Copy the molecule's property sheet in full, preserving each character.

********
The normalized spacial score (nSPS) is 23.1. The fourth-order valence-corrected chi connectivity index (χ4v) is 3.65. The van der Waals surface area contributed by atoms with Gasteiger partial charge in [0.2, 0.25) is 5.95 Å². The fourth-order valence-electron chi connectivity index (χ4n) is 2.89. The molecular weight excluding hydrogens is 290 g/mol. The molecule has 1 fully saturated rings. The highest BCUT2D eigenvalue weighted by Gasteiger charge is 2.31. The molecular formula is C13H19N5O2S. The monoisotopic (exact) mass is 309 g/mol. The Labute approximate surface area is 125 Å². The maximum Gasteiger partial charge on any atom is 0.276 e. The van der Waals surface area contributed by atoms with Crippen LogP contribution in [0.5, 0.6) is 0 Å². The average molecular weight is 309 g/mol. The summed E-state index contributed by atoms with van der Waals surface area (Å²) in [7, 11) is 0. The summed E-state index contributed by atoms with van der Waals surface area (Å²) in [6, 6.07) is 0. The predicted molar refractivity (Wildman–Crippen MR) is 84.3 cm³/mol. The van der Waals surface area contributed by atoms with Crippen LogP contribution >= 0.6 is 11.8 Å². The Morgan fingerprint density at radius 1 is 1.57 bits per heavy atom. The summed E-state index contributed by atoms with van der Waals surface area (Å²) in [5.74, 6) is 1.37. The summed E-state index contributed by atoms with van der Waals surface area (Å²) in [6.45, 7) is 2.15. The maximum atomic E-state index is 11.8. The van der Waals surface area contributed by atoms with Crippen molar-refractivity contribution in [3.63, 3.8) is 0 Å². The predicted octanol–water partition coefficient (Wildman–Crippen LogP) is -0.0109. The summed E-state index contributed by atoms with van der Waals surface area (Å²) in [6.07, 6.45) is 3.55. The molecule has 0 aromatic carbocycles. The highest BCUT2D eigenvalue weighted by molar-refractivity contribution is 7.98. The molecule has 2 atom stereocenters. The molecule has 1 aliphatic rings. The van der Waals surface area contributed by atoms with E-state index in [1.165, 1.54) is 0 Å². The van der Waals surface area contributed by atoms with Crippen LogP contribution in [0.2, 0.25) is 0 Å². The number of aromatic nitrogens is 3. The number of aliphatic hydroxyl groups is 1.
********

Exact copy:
The normalized spacial score (nSPS) is 23.1. The fourth-order valence-corrected chi connectivity index (χ4v) is 3.65. The van der Waals surface area contributed by atoms with Gasteiger partial charge in [0.2, 0.25) is 5.95 Å². The fourth-order valence-electron chi connectivity index (χ4n) is 2.89. The molecular weight excluding hydrogens is 290 g/mol. The molecule has 1 fully saturated rings. The highest BCUT2D eigenvalue weighted by Gasteiger charge is 2.31. The molecular formula is C13H19N5O2S. The monoisotopic (exact) mass is 309 g/mol. The Labute approximate surface area is 125 Å². The maximum Gasteiger partial charge on any atom is 0.276 e. The van der Waals surface area contributed by atoms with Crippen LogP contribution in [0.5, 0.6) is 0 Å². The average molecular weight is 309 g/mol. The summed E-state index contributed by atoms with van der Waals surface area (Å²) in [7, 11) is 0. The summed E-state index contributed by atoms with van der Waals surface area (Å²) in [6, 6.07) is 0. The predicted molar refractivity (Wildman–Crippen MR) is 84.3 cm³/mol. The van der Waals surface area contributed by atoms with Crippen LogP contribution >= 0.6 is 11.8 Å². The Morgan fingerprint density at radius 1 is 1.57 bits per heavy atom. The summed E-state index contributed by atoms with van der Waals surface area (Å²) in [5.74, 6) is 1.37. The summed E-state index contributed by atoms with van der Waals surface area (Å²) in [6.45, 7) is 2.15. The maximum atomic E-state index is 11.8. The van der Waals surface area contributed by atoms with Crippen molar-refractivity contribution in [3.63, 3.8) is 0 Å². The predicted octanol–water partition coefficient (Wildman–Crippen LogP) is -0.0109. The summed E-state index contributed by atoms with van der Waals surface area (Å²) in [6.07, 6.45) is 3.55. The molecule has 0 aromatic carbocycles. The highest BCUT2D eigenvalue weighted by molar-refractivity contribution is 7.98. The molecule has 2 atom stereocenters. The molecule has 1 aliphatic rings. The van der Waals surface area contributed by atoms with E-state index in [1.165, 1.54) is 0 Å². The van der Waals surface area contributed by atoms with Crippen LogP contribution in [0.2, 0.25) is 0 Å². The number of aromatic nitrogens is 3. The number of aliphatic hydroxyl groups is 1.